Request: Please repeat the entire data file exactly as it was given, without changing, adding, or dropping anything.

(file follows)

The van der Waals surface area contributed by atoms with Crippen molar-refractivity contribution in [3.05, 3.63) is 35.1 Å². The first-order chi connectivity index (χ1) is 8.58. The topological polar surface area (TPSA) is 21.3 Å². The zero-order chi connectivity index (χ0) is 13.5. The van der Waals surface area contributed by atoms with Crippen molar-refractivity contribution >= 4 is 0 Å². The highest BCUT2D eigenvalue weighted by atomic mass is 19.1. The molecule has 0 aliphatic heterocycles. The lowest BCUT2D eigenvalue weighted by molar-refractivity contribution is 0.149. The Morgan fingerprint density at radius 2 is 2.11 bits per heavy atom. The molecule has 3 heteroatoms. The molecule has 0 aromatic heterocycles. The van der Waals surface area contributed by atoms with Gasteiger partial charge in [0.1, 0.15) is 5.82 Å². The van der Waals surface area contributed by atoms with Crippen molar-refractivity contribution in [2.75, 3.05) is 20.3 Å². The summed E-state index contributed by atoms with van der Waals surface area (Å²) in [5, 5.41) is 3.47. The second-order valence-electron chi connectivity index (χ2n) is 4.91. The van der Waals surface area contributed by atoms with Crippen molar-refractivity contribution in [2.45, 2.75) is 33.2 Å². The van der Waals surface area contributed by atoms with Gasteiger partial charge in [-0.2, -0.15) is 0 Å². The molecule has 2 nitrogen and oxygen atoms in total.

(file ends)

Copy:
The van der Waals surface area contributed by atoms with Crippen molar-refractivity contribution in [3.05, 3.63) is 35.1 Å². The first-order chi connectivity index (χ1) is 8.58. The topological polar surface area (TPSA) is 21.3 Å². The zero-order chi connectivity index (χ0) is 13.5. The van der Waals surface area contributed by atoms with Crippen molar-refractivity contribution >= 4 is 0 Å². The highest BCUT2D eigenvalue weighted by atomic mass is 19.1. The molecule has 0 aliphatic heterocycles. The lowest BCUT2D eigenvalue weighted by molar-refractivity contribution is 0.149. The Morgan fingerprint density at radius 2 is 2.11 bits per heavy atom. The molecule has 3 heteroatoms. The molecule has 0 aromatic heterocycles. The van der Waals surface area contributed by atoms with Gasteiger partial charge in [0.1, 0.15) is 5.82 Å². The van der Waals surface area contributed by atoms with Crippen molar-refractivity contribution in [2.75, 3.05) is 20.3 Å². The summed E-state index contributed by atoms with van der Waals surface area (Å²) in [5, 5.41) is 3.47. The second-order valence-electron chi connectivity index (χ2n) is 4.91. The van der Waals surface area contributed by atoms with Crippen molar-refractivity contribution in [2.45, 2.75) is 33.2 Å². The van der Waals surface area contributed by atoms with Gasteiger partial charge in [-0.2, -0.15) is 0 Å². The molecule has 2 nitrogen and oxygen atoms in total.